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Hi all,

I've had these forever and a day. Found them in a little antique shop long ago. And to be honest until tonight I never even saw makers marks on them.

I purchased them in the hope that perhaps they were WWI flying goggles. But later I found something interesting in a book... but first, the goggles:

[attachmentid=55404]

Hard to see in the scan but this is marked "France":

[attachmentid=55405]

This is marked "Depose"

[attachmentid=55406]

These two are marked "E. B. Meyrowitz" although the E. is not visible on one of them:

[attachmentid=55407]

[attachmentid=55408]

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Now here's where it gets a bit interesting. The "only" photo I could ever find, and that quite by accident, of such a pair of goggles being used was in the Time Life series of books on WWII, in the volume Prelude To War on page 112:

[attachmentid=55409]

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And still closer:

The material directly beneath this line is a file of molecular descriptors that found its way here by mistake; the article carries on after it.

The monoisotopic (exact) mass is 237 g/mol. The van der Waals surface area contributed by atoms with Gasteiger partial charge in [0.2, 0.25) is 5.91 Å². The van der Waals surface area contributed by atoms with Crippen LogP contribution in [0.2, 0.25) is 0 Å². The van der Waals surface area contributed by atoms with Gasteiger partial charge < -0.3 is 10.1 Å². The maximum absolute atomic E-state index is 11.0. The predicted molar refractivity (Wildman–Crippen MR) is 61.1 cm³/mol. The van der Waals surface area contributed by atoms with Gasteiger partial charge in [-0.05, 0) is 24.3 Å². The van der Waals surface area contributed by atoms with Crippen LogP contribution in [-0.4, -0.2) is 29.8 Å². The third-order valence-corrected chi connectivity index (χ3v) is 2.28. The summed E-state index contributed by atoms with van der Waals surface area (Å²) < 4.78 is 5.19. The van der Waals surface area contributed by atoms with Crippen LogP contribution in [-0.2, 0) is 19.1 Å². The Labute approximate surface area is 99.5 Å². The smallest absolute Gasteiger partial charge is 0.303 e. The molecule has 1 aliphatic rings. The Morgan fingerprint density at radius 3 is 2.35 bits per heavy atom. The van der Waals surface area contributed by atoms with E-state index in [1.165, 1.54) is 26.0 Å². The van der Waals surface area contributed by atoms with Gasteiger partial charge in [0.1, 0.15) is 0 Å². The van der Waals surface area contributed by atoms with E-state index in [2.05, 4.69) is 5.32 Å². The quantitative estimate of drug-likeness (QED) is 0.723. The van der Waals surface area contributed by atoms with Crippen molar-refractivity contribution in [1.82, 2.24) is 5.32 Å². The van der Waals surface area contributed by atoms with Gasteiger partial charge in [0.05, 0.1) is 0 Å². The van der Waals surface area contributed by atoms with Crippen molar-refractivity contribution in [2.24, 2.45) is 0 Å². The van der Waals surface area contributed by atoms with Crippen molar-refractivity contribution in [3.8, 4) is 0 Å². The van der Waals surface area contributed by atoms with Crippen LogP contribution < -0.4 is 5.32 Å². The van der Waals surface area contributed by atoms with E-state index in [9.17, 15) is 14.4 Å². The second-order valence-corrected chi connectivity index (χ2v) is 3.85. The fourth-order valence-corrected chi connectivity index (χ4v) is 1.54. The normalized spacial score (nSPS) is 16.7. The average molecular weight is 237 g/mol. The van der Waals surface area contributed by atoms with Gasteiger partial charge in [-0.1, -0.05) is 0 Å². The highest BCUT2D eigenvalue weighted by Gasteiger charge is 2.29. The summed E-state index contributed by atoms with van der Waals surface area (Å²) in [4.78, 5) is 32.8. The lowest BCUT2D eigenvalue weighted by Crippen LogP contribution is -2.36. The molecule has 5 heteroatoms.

[attachmentid=55411]

I truly wish I could find a digitized copy of this photo as it might show things a bit clearer. But I'm like 99.999999999% sure this is the same type of goggles worn by Il Duce Benito Mussolini on that day in early 1930 right down to the type of straps it has... the bridge, the metal it seems made of, the vents on the bottom of each eye piece, the padding inside... looks the same to me.

Anyhow just seemed very interesting to me and thought I'd post it for the enjoyment and comments of the membership, perhaps in the hope of finding out more.

How I wish I had documentation that these were indeed the goggles worn in the photo... perhaps they are... nice to dream if nothing else. :P:beer:

Dan :cheers:

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  • 4 months later...

These are certainly flying goggles, and Meyrowitz was a well known maker of such. These were not a military pattern as such, but they were a popular goggle in the 1930s, and could also be worn by motorcyclists or drivers of open cars. I believe they were quite expensive at the time, but I am not certain of the country of origin. They were widely advertised in British flying magazines in the 1930s (and American I think) - perhaps they are German or Austrian, or some other Eurpopean country. They may in fact have been one of those manufacturers with factories in several countries.

David Duxbury

New Zealand.

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